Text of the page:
direction; and said switch including stop means for limit
terconnecting said central body portion and each of said
ing movement of said weight member relative to said
contact~carrying arms; each of said contact-carrying arms
armature.
14. An electrical switch comprising a housing having 15 mounting a respective one of a pair of movable con
tacts positioned for engagement with said stationary
a pair of spaced stationary electrical contacts disposed
contacts; said magnetic armature being interconnected
therein; said housing further including a cylindrical hol
low portion for reception of a cylindrical magnetic anna
with said central body portion of said bridging member
for movement of the latter and the movable contacts car
ture of a bridging contact plunger-type subassembly;
said magnetic armature of said bridging contact plunger 20 ried thereby in a direction to cause closing of said sta
tionary and movable contacts whereby upon closing of
type subassembly including a shank portion of lesser di
ameter interconnected with said armature; an electrically
said contacts, said offset contact arms are ?exible rela
tive to said central portion to effect a contact wiping ac
conductive bridging member carrying a pair of spaced
tion; a non-magnetic weight member formed separately
electrical contacts positioned for engagement with said
stationary contacts; said bridging member being car 25 from and supported on said magnetic armature for move
ment therewith, said non-magnetic weight member also
ried by said shank portion; a non-magnetic weight mem
ber formed separately from and supported on said mag
being movable relative to said armature, said switch fur
ther including electromagnetic means for causing move
netic armature in said cylindrical hollow portion for recip
ment of said magnetic armature, and said switch includ
rocal sliding movement therein, said non-magnetic weight
member being movable with and relative to said arma 30 ing stop means for limiting movement of said non-mag
netic ‘weight member relative to said armature.
ture, the end of said hollow portion closest to said non
18. ‘An electrical switch comprising a casing includ
magnetic weight member providing a stop to limit move
ment of said weight member relative to said armature.
ing ?rst and second casing members, one of said cas
15. An electrical switch comprising a casing including
?rst and second casing members, one of said casing mem
bers including stationary contact means therein; movable
contact means engageable with said stationary contact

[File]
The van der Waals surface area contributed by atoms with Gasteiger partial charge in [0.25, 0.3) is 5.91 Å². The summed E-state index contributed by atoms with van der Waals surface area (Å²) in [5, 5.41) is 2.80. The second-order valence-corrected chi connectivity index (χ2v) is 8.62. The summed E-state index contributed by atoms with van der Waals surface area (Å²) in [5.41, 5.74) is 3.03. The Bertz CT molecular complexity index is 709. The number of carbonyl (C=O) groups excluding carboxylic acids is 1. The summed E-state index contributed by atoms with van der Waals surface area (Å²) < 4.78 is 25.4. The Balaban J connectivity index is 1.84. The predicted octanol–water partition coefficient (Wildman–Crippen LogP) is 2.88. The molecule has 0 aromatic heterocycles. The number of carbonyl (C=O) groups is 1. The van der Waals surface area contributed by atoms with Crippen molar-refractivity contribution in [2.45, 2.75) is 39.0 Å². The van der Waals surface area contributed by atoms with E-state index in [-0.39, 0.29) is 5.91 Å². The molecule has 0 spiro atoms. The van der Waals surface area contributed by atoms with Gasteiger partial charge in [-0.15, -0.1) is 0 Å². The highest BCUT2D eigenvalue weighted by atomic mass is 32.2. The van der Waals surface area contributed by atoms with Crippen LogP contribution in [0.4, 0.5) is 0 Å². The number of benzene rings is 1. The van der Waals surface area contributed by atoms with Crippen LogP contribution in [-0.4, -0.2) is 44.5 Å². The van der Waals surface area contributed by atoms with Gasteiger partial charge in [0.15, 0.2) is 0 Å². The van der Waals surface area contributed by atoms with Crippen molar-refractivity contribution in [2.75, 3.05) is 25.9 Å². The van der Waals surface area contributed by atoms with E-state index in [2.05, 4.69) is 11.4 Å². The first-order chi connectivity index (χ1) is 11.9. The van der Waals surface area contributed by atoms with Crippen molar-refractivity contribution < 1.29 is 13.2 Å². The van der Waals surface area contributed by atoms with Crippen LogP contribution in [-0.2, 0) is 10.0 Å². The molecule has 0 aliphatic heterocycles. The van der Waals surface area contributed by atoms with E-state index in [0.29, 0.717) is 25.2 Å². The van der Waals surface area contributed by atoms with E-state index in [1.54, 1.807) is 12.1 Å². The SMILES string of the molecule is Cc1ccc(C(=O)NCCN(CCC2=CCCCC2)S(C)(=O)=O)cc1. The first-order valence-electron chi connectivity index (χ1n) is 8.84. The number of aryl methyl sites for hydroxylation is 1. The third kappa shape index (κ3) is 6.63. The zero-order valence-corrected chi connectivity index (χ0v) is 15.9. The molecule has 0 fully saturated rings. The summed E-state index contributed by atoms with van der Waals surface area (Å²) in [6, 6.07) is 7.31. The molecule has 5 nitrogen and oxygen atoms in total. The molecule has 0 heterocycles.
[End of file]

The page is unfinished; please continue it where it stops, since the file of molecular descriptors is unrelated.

means; a bridging contact plunger-type subassembly com
prising a magnetic armature; shank means interconnected
with said ‘armature; a bridging element supporting said 40
ing members including stationary contact means there
in; movable contact means engageable With said station
ary contact means; a bridging contact plunger-type sub
assembly comprising a magnetic armature; shank means
interconnected with said armature; a bridging element
supporting said movable contact means and mounted on
said shank means; one of said casing members providing
movable contact means and slidably mounted on said
a hollow cavity in which said bridging contact plunger
shank means; one of said casing members providing
a hollow cavity in which said bridging contact plunger
subassembly is disposed and guided for reciprocating
movement axially thereof; said switch including an ener
gizing coil for said armature; a non-magnetic weight
movement axially thereof; an energizing coil disposed 45 member disposed in a portion of said hollow cavity ad
jacent said armature, said weight member being formed
exteriorly of said hollow cavity for said armature; a
non-magnetic weight member disposed in a portion of
separately from and supported on said armature for
movement therewith within said portion of said hollow
said hollow cavity adjacent said armature, said weight
subassembly is disposed and guided for reciprocating
member being formed separately from and supported
cavity, said weight member also being positioned for
on said armature for movement therewith within said
movement relative to said armature within said portion
of said cavity, and the end of said cavity closest to said
weight member providing a stop to limit movement of
said weight member relative to said armature.
portion of said hollow cavity, said weight member also
being positioned for movement relative to said arma
ture within said portion of said cavity, said weight mem
ber having a cross-sectional con?guration which is com
plementary in shape to the crossesectional con?guration
of said portion of said cavity, the end of said cavity closest
to said weight member providing a stop to limit move
ment of said weight member relative to said armature.
‘16. An electrical switch comprising a housing having
stationary electrical contact means disposed therein; said
switch further including an elongated magnetic arma
ture; said switch including means for guiding said mag
netic armature for reciprocal movement in said housing;
said magnetic armature being interconnected with mov
able contact means for movement of the latter into and 65
out of engagement with said stationary contact means;
a non-magnetic weight member formed separately from
and supported on said magnetic armature for movement
therewith, said non-magnetic weight member also being
movable relative to said armature, said switch further 70
including electromagnetic means for causing movement
of said magnetic armature, and said switch including stop
References Cited in the ?le of this patent
UNITED STATES PATENTS